Written evidence submitted by BFI


In response to the coronavirus crisis the Screen Sector Taskforce, coordinated by the BFI in partnership with the British Film Commission (BFC), the Producers Alliance for Cinema and Television (Pact), the UK Cinema Association (UKCA) and the Film Distributors’ Association (FDA), developed a set of policy interventions intended to put back the industry back on the high growth trajectory it was enjoying before the crisis. The Taskforce has also worked closely with Ukie, the video games body, where relevant on cross cutting issues.


One of the Taskforce’s suggested interventions was a time-limited uplift to the creative sector tax reliefs to maintain our competiveness internationally, offset some of the increased ‘Covid cost’ of new health and safety guidance and support VFX who are out of sync with Covid impact on the rest of the pipeline.


What is the role of tax reliefs in rebuilding the economy and promoting economic growth and efficiency? Does the current regime of tax reliefs perform this role well?


The UK’s existing creative sector tax reliefs have played a critical role in building the UK’s screen sectors into a global cultural and commercial success story in the years since their introduction. They have worked alongside our world class infrastructure and skills base to make the UK one of the world’s leading destinations for production, securing a rising levels of inward investment across recent years as well as enabling homegrown talent to create distinctive UK content.


But the COVID-19 pandemic forced a shutdown of all UK production activity and has jeopardised the sector’s continuing rate of growth and success. Amendments to the existing reliefs would help to ensure the quickest possible recovery.

About the screen industries: The UK screen industries have been a cultural and commercial success story in recent years, defining UK identity both at home and around the world. Award-winning titles such as 1917 and Fleabag reach audiences around the globe, while titles such as the Bond series, Harry Potter and Downton Abbey are the UK’s calling card to the world, underpinning the UK’s soft power as well as massively driving exports and tourism. At home, film and television connect people with the most popular and accessible art form of our time. DCMS’ Taking Part survey found that cinema is a highly accessible and popular form of culture across the UK public, with 57.8% of the UK population having seen at least one film at the cinema in the past 12 months. The reach of cinema over indexes among BAME audiences, those with a disability and those from a lower socioeconomic background and in particular among young adults and teenagers.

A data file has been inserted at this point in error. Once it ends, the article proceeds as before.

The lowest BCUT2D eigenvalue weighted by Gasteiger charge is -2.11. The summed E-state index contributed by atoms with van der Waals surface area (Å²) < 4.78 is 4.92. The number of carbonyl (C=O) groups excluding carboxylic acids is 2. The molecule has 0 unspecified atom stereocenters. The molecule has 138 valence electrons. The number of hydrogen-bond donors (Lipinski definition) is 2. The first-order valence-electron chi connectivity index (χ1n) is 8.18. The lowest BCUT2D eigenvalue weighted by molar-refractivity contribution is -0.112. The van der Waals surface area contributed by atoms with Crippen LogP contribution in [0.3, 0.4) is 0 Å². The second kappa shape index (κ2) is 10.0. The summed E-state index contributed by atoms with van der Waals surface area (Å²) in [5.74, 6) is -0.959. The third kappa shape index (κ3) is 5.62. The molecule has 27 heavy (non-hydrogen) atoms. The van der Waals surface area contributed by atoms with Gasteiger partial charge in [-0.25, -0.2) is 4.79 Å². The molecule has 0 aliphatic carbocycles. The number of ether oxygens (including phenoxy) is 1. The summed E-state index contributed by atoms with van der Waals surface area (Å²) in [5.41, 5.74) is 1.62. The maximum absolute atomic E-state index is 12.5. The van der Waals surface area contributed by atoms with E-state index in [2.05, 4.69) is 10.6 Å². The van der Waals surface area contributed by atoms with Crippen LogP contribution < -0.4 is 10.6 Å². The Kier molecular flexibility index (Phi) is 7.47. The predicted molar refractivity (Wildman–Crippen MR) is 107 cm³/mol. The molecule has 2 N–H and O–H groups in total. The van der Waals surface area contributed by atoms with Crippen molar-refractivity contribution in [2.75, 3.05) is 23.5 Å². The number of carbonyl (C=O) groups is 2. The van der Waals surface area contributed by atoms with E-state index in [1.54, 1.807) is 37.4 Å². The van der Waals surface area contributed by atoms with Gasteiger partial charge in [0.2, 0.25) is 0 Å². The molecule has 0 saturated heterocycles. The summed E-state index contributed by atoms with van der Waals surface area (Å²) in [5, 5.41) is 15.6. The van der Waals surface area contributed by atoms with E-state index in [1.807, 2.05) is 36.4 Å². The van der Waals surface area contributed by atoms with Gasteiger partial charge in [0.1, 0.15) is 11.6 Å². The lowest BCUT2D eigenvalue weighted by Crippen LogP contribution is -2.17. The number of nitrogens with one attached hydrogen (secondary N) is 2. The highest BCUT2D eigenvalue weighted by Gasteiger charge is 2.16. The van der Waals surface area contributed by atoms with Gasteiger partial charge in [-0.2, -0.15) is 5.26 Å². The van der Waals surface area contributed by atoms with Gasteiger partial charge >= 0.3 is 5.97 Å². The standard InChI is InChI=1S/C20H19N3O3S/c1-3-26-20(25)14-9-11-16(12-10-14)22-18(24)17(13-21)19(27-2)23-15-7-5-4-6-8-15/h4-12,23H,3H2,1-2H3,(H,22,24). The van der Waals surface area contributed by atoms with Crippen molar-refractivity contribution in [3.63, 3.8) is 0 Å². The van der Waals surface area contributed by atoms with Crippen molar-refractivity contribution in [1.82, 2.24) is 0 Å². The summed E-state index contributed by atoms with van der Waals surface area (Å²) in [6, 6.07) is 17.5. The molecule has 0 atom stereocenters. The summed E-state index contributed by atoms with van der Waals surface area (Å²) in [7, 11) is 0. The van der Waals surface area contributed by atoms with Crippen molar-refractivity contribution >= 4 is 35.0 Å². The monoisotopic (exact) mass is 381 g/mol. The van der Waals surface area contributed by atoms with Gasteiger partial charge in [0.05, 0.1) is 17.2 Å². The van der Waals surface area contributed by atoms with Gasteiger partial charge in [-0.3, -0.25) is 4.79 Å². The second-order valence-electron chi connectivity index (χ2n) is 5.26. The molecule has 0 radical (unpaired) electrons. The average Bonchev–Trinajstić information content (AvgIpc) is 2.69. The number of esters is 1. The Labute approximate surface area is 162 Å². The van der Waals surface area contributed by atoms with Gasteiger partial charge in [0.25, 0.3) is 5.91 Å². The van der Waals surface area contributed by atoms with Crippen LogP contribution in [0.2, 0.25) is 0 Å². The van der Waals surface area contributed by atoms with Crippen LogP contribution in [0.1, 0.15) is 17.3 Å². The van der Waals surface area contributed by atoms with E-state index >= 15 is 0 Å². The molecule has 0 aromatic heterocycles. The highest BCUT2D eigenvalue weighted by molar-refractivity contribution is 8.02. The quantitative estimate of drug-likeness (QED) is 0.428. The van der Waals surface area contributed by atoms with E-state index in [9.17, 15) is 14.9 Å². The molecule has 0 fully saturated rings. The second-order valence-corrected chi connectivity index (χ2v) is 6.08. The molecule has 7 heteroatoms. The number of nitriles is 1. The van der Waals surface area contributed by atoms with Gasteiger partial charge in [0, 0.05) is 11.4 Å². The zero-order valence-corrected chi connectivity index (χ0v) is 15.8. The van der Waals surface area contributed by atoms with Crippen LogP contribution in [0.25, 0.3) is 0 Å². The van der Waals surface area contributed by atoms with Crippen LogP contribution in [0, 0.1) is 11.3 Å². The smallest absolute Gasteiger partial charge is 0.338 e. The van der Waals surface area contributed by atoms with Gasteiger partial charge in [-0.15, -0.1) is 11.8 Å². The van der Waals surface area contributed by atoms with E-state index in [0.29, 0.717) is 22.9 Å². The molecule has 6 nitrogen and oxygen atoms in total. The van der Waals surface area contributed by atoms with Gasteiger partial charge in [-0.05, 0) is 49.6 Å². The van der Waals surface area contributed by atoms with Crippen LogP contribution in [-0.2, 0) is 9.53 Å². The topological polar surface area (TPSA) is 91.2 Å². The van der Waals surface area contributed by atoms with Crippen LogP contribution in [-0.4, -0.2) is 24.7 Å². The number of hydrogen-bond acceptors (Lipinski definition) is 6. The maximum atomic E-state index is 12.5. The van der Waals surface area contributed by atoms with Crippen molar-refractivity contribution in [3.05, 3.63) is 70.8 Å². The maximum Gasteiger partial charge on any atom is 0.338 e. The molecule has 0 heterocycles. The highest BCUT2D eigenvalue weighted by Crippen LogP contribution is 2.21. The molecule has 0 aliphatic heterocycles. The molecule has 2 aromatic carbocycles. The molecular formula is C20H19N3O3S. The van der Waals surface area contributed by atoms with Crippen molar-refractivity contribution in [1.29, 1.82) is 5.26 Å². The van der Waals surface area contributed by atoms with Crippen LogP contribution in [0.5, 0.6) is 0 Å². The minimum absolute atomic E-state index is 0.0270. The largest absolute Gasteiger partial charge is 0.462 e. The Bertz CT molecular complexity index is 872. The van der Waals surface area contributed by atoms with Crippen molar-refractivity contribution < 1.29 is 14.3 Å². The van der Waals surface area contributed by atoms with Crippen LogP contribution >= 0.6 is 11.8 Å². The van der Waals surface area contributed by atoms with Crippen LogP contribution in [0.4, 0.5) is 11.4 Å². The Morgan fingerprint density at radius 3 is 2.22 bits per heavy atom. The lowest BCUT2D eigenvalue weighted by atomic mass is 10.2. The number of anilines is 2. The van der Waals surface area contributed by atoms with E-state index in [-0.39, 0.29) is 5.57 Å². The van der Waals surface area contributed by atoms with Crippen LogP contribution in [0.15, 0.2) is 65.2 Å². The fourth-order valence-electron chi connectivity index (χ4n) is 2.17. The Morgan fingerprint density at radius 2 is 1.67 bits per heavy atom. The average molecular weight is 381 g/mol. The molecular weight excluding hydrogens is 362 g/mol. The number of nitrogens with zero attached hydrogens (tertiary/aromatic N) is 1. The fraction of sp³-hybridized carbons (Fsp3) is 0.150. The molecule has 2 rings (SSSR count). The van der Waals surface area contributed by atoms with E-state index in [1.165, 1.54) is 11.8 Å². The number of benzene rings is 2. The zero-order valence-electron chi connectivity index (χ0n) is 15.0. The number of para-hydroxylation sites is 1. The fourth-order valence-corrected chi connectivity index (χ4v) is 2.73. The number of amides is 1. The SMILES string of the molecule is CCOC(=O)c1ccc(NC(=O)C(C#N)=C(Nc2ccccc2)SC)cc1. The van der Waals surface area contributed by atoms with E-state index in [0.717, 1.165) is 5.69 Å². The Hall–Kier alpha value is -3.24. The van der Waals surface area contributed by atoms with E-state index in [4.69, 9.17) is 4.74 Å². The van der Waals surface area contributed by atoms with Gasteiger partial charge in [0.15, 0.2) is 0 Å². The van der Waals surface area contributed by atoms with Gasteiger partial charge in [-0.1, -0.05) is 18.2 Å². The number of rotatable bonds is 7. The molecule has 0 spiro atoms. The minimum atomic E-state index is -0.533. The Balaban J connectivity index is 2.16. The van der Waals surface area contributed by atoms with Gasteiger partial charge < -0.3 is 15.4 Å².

The screen industries have also worked as an economic powerhouse. The BFI’s Screen Business report demonstrated that in 2016, the sectors supported by the creative sector tax reliefs (film, HETV, video games, animation and children’s programming) generated £7.91 total GVA and employed more than 137,000 people. Total UK production spend for film and HETV in 2019 was a record-breaking £3.6 billion, while 176 million people spent £1.25 billion at UK cinemas. The latest ONS figures show that the industry is the fastest growing part of the economy, having returned the highest CAGR (9.5%) of any industry in the UK – ahead of the historically fast-growing IT, air transport, and scientific research industries – over the most recent five year reported period from 2013 to 2018. In Q3 2019 (June to August) alone, film and HETV expanded by 9%, and was even credited by the ONS with providing the British economy with a much-needed boost, helping move GDP into the black with an overall increase of 0.3%. The tax reliefs have been central to this rate of growth.

Recovering from the COVID-19 pandemic: UK production for film, HETV and children’s was forced to close down under lockdown rules at huge cost. Only £39m of the £1.1bn of film and HETV production spend scheduled for Q1 2020 completed before lockdown measures were enforced. This jeopardises the sector’s ongoing success.

Taskforce members have developed guidance for returning to work in a safe manner that manages the risk posed by COVID-19, which has been developed in consultation with Public Health England and the Health and Safety Executive and endorsed by UK and devolved Governments.[1] But restarting production in accordance with these guidelines will come at considerable extra cost for productions of all types and budget levels. The upfront costs for PPE, additional H&S staff etc combined with a reduction in productivity due to measures such as staggered breaks will increase costs and extend the length of shoots, estimated to be between an additional 9-29% of the original production budget. This increase in costs will lead to a drastic reduction in the number and quality of film and TV shows being commissioned and could mean some projects which had previously secured finance are no longer viable, particularly in independent film.